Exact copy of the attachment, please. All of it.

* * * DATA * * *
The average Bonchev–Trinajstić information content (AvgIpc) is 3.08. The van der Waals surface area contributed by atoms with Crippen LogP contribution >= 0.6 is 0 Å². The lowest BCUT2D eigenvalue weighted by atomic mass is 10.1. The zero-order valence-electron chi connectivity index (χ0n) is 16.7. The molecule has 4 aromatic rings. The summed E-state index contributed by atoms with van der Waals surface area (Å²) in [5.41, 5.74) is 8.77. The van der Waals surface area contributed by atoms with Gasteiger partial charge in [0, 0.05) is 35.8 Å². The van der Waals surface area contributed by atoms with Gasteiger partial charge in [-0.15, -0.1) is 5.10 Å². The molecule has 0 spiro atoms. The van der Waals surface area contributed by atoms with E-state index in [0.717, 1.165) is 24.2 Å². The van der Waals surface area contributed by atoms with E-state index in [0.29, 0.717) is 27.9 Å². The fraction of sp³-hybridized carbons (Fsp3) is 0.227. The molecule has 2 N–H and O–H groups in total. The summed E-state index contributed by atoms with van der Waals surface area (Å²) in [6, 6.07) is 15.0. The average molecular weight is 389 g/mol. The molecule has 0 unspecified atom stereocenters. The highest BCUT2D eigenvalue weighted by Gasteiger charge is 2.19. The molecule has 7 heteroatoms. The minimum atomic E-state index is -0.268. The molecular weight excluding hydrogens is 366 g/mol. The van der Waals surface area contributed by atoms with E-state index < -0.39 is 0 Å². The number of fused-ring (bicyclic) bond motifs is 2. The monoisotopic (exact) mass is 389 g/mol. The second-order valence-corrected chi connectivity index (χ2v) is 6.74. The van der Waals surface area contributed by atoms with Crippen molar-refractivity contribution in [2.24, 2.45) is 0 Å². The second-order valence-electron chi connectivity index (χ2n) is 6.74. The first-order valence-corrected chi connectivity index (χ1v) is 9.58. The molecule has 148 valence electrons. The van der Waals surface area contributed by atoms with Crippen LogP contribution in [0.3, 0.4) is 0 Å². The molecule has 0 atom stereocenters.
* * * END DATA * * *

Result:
The average Bonchev–Trinajstić information content (AvgIpc) is 3.08. The van der Waals surface area contributed by atoms with Crippen LogP contribution >= 0.6 is 0 Å². The lowest BCUT2D eigenvalue weighted by atomic mass is 10.1. The zero-order valence-electron chi connectivity index (χ0n) is 16.7. The molecule has 4 aromatic rings. The summed E-state index contributed by atoms with van der Waals surface area (Å²) in [5.41, 5.74) is 8.77. The van der Waals surface area contributed by atoms with Gasteiger partial charge in [0, 0.05) is 35.8 Å². The van der Waals surface area contributed by atoms with Gasteiger partial charge in [-0.15, -0.1) is 5.10 Å². The molecule has 0 spiro atoms. The van der Waals surface area contributed by atoms with E-state index in [0.717, 1.165) is 24.2 Å². The van der Waals surface area contributed by atoms with E-state index in [0.29, 0.717) is 27.9 Å². The fraction of sp³-hybridized carbons (Fsp3) is 0.227. The molecule has 2 N–H and O–H groups in total. The summed E-state index contributed by atoms with van der Waals surface area (Å²) in [6, 6.07) is 15.0. The average molecular weight is 389 g/mol. The molecule has 0 unspecified atom stereocenters. The highest BCUT2D eigenvalue weighted by Gasteiger charge is 2.19. The molecule has 7 heteroatoms. The minimum atomic E-state index is -0.268. The molecular weight excluding hydrogens is 366 g/mol. The van der Waals surface area contributed by atoms with E-state index < -0.39 is 0 Å². The number of fused-ring (bicyclic) bond motifs is 2. The monoisotopic (exact) mass is 389 g/mol. The second-order valence-corrected chi connectivity index (χ2v) is 6.74. The van der Waals surface area contributed by atoms with Crippen molar-refractivity contribution in [2.24, 2.45) is 0 Å². The second-order valence-electron chi connectivity index (χ2n) is 6.74. The first-order valence-corrected chi connectivity index (χ1v) is 9.58. The molecule has 148 valence electrons. The van der Waals surface area contributed by atoms with Crippen LogP contribution in [0.3, 0.4) is 0 Å². The molecule has 0 atom stereocenters.